Recent comments by presidential hopeful Michele Bachmann have stirred up the discussion about gay marriage once again. While speaking to a group of high school…
I grew up with a fairly vague idea of what it meant to be a pilgrim.
The only times I heard about pilgrims was each year at Thanksgiving.
All I knew was that pilgrims wore funny hats and ate turkey dinners. Later on, I heard about the book “Pilgrim’s Progress” and concluded that being a pilgrim must have something to do with English history. I did not see that pilgrims and pilgrimages had anything to do with me or my everyday life.
My life has become a journey, a pilgrimage. I am moving from a focus on attaining tangible results to exploring spiritual depth. In beginning to recognize and appreciate my journey, I am gaining an understanding of what pilgrimage means. My pilgrimage is teaching me the meaning of being a pilgrim.
People who take pilgrimages erase the boundary between what we see as sacred and what we see as everyday life. While they set out on a path to reach a specific destination, the lessons and development the pilgrimage has for them come from the journey. They receive their benefits along the way. Wise pilgrims find spiritual depth each day, each step, of the pilgrimage.
I am a spiritual director. I help people find ways to discover and explore their own spiritual depth. I listen to their stories, ask them questions, and help them gain fresh insights in new ways. Together, we find what is sacred in the everyday. We explore ways to practice living in God’s loving presence.
Each person with whom I work is a pilgrim on their own pilgrimage. I help them find the lessons of each day, each step.
Often we sit and talk. There is something about sitting with someone at a table that builds community. It is like taking a break at the end of a day, resting and reflecting in preparation for continuing the journey. Some people prefer to sit and talk; others need a rocking chair to help them find their rhythm. For others, it is more helpful to take a walk.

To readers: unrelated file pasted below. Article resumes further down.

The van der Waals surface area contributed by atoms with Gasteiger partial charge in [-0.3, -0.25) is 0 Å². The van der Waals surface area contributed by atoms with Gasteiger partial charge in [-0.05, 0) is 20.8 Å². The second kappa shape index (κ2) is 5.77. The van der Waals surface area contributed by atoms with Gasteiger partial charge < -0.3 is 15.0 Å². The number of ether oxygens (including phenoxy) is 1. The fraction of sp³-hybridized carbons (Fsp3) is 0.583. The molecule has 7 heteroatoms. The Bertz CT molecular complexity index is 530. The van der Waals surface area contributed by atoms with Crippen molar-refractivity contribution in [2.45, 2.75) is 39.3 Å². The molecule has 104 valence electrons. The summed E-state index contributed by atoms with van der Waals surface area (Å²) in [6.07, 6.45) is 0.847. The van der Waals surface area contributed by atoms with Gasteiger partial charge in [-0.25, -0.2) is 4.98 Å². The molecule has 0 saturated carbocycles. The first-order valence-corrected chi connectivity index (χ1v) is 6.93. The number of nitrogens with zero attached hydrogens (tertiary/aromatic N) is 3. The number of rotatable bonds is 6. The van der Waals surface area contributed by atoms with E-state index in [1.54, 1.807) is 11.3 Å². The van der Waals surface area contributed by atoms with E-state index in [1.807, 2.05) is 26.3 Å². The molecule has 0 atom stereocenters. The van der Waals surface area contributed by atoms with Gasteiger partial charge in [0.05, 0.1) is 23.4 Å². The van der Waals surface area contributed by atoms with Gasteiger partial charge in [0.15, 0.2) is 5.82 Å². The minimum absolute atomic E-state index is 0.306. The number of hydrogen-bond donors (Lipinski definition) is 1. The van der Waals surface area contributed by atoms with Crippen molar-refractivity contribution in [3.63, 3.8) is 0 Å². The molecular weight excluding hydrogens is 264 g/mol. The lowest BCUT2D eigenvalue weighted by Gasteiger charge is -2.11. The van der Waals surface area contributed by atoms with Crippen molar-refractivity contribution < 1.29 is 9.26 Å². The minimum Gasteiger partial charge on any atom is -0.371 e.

Walking can be more helpful than talking. I meet with some people who, as I guide their steps down the sidewalk, are more able to engage with their own stories. Walking helps them remember the narrative of their experiences, and to put the pieces together in new ways. Walking gets their blood flowing, and they become more aware of where their story has taken them. Walking helps them talk about the connections between the sacred and the everyday.
I work with a few people who take the opportunity to walk and explore silence.
We begin with some talking and listening, and them we take to the sidewalk. We agree where we will go, and we do not talk to each other until we reach where we are going. Our intention is to be open to the life around us, and our pilgrimage has a great deal to teach us. We interact with other pedestrians, and with drivers, without talking to them. We are more aware of the sights and sounds all around us. We smell the aromas of the coffee houses and the florist shops that we pass. We feel the warmth of the sun, or the humidity in the air, more clearly each time. The mountains in the distance bring to mind passages from the Psalms. The people we encounter remind us of the depth and diversity of God’s love for us.
Each of our senses is a way for God to remind us how close God is to us.
On our pilgrimage, there is nothing we can do or say that will bring God closer, and nothing that will move us away from God. Our pilgrimage is not about reaching a destination, either a location or a level of achievement. Our pilgrimage is about what we learn and gain along the way.
Each day, each step, suggests new ways for us to explore God’s loving presence.